GuardIAN网络支持GuardIAN信标点和应急避险舱与GuardIAN 智能网络的集成。 GuardIAN网络是专为地下采矿环境而设计的，它使用单根同轴电缆来承载电源和数据。
GuardIAN网络使电源与数据一起通过通信电缆传输，从而消除隔离分布。 电力中心可以每1-2公里合并一次。 提供半刚性铝和半英寸同轴电缆。
半刚性: ELE-GC-CBL-008 / 灵活: ELE-GC-CBL-009
A set of rules or common network language.
A protocol stack refers to a group of protocols that are concurrently running that are employed for the implementation of a network protocol suite.
The protocols in a stack determine the interconnectivity rules for a layered network model such as in the OSI or TCP/IP models. To become a stack, the protocols must be interoperable; being able to connect both vertically between the layers of the network and horizontally between the end-points of each transmission segment.
Protocol Data Unit
A Protocol Data Unit (PDU) is a specific block of information transferred over a network. It is often used in reference to the OSI model, since it describes the different types of data that are transferred from each layer.
Ethernet is the traditional technology for connecting wired local area networks (LANs), enabling devices to communicate with each other via a protocol.
Ethernet describes how network devices can format and transmit data packets so other devices on the same local or campus area network segment can recognise, receive and process them. An Ethernet cable is the physical, encased wiring over which the data travels.
Any device accessing a geographically localised network using a cable -- i.e., with a wired rather than wireless connection -- likely uses Ethernet.
The Ethernet protocol touches both Layer 1 - the physical layer, and Layer 2 - the data link layer, on the OSI network protocol model. Ethernet defines two units of transmission: packet and frame.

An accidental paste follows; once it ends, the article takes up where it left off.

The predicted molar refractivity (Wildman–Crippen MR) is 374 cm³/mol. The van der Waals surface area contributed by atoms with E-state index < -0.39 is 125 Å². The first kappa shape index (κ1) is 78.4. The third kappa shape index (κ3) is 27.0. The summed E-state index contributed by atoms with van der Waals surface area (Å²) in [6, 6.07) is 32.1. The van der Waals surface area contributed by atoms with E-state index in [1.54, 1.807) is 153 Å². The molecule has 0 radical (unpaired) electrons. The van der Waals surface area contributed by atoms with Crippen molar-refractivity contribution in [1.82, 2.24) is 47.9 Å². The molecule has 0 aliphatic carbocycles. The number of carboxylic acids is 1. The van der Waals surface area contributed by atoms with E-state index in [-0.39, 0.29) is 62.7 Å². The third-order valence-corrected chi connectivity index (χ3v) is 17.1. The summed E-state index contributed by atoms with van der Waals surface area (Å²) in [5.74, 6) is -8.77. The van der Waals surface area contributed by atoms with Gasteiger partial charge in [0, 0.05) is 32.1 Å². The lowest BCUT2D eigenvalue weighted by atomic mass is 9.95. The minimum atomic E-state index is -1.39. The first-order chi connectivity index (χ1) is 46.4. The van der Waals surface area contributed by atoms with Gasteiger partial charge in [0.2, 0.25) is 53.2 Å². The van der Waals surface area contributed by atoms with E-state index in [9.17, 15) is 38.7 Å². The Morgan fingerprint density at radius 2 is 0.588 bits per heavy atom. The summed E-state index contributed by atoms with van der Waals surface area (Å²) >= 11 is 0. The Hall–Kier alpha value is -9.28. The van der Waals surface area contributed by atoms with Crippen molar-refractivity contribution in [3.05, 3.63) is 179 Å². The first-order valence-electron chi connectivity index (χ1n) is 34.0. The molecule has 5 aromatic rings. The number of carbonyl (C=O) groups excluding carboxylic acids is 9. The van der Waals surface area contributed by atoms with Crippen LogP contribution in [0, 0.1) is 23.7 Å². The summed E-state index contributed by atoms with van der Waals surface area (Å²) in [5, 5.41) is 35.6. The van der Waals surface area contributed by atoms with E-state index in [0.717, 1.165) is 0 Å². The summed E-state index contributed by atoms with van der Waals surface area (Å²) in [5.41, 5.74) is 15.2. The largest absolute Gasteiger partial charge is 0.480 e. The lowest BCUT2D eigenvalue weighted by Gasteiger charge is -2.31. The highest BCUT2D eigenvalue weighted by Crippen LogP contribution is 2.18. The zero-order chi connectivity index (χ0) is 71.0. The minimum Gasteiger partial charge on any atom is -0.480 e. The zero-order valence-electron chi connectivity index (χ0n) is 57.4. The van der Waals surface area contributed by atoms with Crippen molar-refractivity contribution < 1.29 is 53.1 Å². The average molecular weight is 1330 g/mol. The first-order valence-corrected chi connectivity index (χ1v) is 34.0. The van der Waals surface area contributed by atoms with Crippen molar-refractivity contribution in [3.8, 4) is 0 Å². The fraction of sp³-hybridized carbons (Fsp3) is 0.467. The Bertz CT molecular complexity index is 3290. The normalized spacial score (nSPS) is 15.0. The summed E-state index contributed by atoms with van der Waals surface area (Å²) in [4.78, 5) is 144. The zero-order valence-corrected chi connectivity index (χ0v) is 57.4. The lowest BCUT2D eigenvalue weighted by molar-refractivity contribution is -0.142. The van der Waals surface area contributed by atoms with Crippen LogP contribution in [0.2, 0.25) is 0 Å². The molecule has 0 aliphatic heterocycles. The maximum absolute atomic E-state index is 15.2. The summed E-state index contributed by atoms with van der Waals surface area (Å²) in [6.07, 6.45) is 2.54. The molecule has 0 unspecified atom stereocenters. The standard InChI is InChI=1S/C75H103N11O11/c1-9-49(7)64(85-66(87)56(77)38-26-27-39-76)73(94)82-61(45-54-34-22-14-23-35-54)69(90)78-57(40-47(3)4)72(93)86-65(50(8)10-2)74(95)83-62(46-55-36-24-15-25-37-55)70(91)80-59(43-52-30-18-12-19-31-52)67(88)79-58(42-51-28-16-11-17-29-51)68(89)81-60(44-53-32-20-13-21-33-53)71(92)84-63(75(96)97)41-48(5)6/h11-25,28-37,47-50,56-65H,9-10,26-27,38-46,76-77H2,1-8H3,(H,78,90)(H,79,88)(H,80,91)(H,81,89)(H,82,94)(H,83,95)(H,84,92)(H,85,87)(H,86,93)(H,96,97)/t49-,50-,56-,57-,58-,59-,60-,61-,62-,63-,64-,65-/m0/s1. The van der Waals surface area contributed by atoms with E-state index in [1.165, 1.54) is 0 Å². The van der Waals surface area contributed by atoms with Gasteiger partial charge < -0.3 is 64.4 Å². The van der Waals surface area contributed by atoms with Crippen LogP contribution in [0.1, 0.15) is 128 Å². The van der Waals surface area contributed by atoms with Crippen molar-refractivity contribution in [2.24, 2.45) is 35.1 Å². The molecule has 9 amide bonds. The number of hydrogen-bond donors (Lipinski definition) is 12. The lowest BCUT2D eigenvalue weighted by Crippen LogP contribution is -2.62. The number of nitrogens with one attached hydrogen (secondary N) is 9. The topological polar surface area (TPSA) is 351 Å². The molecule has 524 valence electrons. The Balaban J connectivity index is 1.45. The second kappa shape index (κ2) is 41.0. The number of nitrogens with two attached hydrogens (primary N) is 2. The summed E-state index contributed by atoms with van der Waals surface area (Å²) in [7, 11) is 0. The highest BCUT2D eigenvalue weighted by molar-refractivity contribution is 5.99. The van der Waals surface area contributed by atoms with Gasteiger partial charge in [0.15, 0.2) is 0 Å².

The frame includes not just the payload of data being transmitted, but also:
• the physical media access control (MAC) addresses of both the sender and receiver;
• VLAN tagging and quality of service information; and
• error correction information to detect transmission problems.
Each frame is wrapped in a packet that contains several bytes of information to establish the connection and mark where the frame starts.
Ethernet vs. Wireless
Compared to wireless LAN technology, Ethernet is typically less vulnerable to disruptions -- whether from radio wave interference, physical barriers or bandwidth hogs. It can also offer a greater degree of network security and control than wireless technology, as devices must connect using physical cabling.
Power over Ethernet
Power over Ethernet (PoE) is a technology for wired Ethernet local area networks (LANs) that allows the electrical current necessary for the operation of each device to be carried by the data cables rather than by power cords.
For PoE to work, the electrical current must go into the data cable at the power-supply end, and come out at the device end, in such a way that the current is kept separate from the data signal so that neither interferes with the other. The current enters the cable using a component called an injector. If the device at the other end of the cable is PoE compatible, then that device will function properly without modification. If the device is not PoE compatible, then a component called a picker (or tap) must be installed to remove the current from the cable.